We ourselves have slouched on to Orchard Road, a street lined with back-to-back malls that rise to several storeys offering goods from the cheapest to the most elegant and fashionable. Oxford Street as conveyor belt. We are in one of the malls and have come here to meet three other poet friends who take us, first, to the opening of a venture some ten floors up, a collaboration, as I understand it, between a Japanese food retailer - pancakes chiefly,  an orphanage, and a new arts project. There are drinks and speeches that are exactly what drinks and speeches usually are. The Japanese ambassador makes a speech. Japanese history with Singapore is complicated of course. Let us move on. The press is there. Civic responsibility, creative endeavour and entrepreneurial know-how engage in mutual embrace. I am no more sceptical of this than any westerner might be. This could work. There are people who really believe in it. Art will happen here, art and pancakes. There are worse combinations.

It seems to be Japan day in Singapore. We proceed to a Japanese meal of a quite different, but very nice sort. This is still within the mall. We are artists, poets, musicians, playwrights, arts administrators. We talk poetry and music and books and festivals, comparing societies. Then Clarissa, myself and the poet Yong Shu Hoong make our way over to the SOTA Studio Theatre to see a play by young playwright, Joel Tan.


It is a production by Checkpoint Theatre titled The Way We Go. It has a cast of five - four women and one man - on a simple stage with a coffin upstage centre. The actors are mostly well known not only from theatre but also from television. There are four main relationships in the play: between the forceful head of a convent school and a female colleague, between two girl students who enter a long term gay relationship, between the head and an elderly sceptical male lover, and between the sceptical male and the head's colleague. It is a very human play that, as the link tells you, is "a sensitive meditation on growing up and growing old. It looks at love in places where we least seek it; the love for learning, life, and language; the love between friends and kindred spirits." It is in fact a play about love.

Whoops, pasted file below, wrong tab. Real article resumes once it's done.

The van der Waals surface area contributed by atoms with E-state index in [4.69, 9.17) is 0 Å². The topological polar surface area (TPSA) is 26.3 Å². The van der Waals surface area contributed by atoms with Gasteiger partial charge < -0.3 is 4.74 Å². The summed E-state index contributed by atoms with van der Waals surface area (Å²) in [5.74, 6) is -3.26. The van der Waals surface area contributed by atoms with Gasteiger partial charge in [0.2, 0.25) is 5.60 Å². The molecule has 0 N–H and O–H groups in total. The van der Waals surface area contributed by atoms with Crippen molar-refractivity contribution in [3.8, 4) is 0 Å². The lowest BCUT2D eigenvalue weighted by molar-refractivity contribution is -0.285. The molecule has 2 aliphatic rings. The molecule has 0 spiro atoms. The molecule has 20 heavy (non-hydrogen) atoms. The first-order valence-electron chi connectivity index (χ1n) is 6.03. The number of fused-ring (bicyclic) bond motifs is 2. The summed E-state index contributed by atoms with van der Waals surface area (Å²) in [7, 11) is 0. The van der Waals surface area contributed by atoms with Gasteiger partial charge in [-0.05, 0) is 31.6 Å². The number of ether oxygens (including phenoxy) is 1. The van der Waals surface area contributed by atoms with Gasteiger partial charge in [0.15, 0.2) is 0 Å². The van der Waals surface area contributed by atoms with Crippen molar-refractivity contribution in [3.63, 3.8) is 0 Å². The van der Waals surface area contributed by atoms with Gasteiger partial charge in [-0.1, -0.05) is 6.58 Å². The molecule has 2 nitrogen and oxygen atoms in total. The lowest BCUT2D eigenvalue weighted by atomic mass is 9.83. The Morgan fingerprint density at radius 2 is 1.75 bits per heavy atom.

The characters are cleanly drawn, very well played, especially by the three senior leads, and, while exemplary in the sense that the characters exhibit types of behaviour, they don't become stereotypical. There is no 'message' as such, no agenda. The fact that the two younger characters are gay might be controversial in local terms but it's hard to tell. What is certain is that it is quite ambitious for a young male playwright to create four convincing female characters and to imagine the effects of love and cancer on late middle age. The male figure is like one of Chekhov's sceptical doctors (at one stage he claims to be a doctor as a joke), the women remind me a little of Masha in Three Sisters - this is not to say they are like her in any detail, only in that they might be mapped in that broad region. The coffin is there because we are watching the central character die. We don't watch in a linear fashion because the story itself is told in flashbacks and flashes forward. Although the story is set in Singapore and the younger characters talk Singlish some of the time, the theme is universal.

The whole thing is sharply written but essentially gentle. It understands all its characters and presents them sympathetically, mostly in comic terms but always with the sense of human tragedy underneath. Is the head teacher's cancer caused by the refusal of the doctor to move in with her, by the thwarting of her will and authority, by the cramping of her style? No answer is suggested to this important question: cancer just happens. Except nothing 'just happens' in a work of art. If chance enters the composition - as it must - it can be edited out or left in.  Even chance is ordained. Death is at the centre, upstage.

Read this blog as a review if you will. I can certainly recommend the theatre group. Nothing second-hand about them or the production, about anything, just a sense of trust in the difficult idea of love.  We don't do that very much in the west.  We have had to too much lurv. We are bathed in savage ironies. We know the rough beast better than we know the houses of Nagoya or the hills of Ise. We are not here. We are elsewhere.

Neither are the houses of Nagoya of course. The valleys of Ise are jungle and swamp and the need to get on with life. It is not up to us, nor the emperors of Japan to aestheticise the conditions.

The theatre building itself is quite something in terms of construction but this is about the play. I am not a theatre critic. These are not stars or ticks. Imagine the stars and ticks for yourself.


In our conversations we touch on the future. Not the immediate future but not too far off as the world goes. It has taken fifty years in Singapore to get this far. Wherever you go there is a price to be paid but you don't go by yourself nor do you go where they won't let you. Should China be able to divert shipping to a new port of its own Singapore would find it hard. Singapore might be done for, everything lost. The children of those now in their prime would have to face reamalgamtion with Malaysia or something worse.

Under the hubris, sadness. Under the sadness, anxiety. Within it all, a kind of wryness, a calculation of the odds, the need to have things hang together, to make the best of things while keeping life manageable and human. No burnings, no rough beasts, no falling apart. The rough beast has come and gone a few times already. Let us have instead an intelligence hovering about itself, the mind moving, as another Yeats poem has it, like a long-legged fly upon the stream. Upon the wide South China Seas.


Martin Mic said...

Excellent post! I must thank you for this informative read. I hope you will post again soon.

Meditation in India

Poetry Pleases! said...

Dear George

Everybody needs a friend like Alvin! Thank you for generously sharing your impressions of Singapore with us.

Best wishes from Simon R. Gladdish

George S said...

It is a pleasure, Simon - and important for me as a discipline.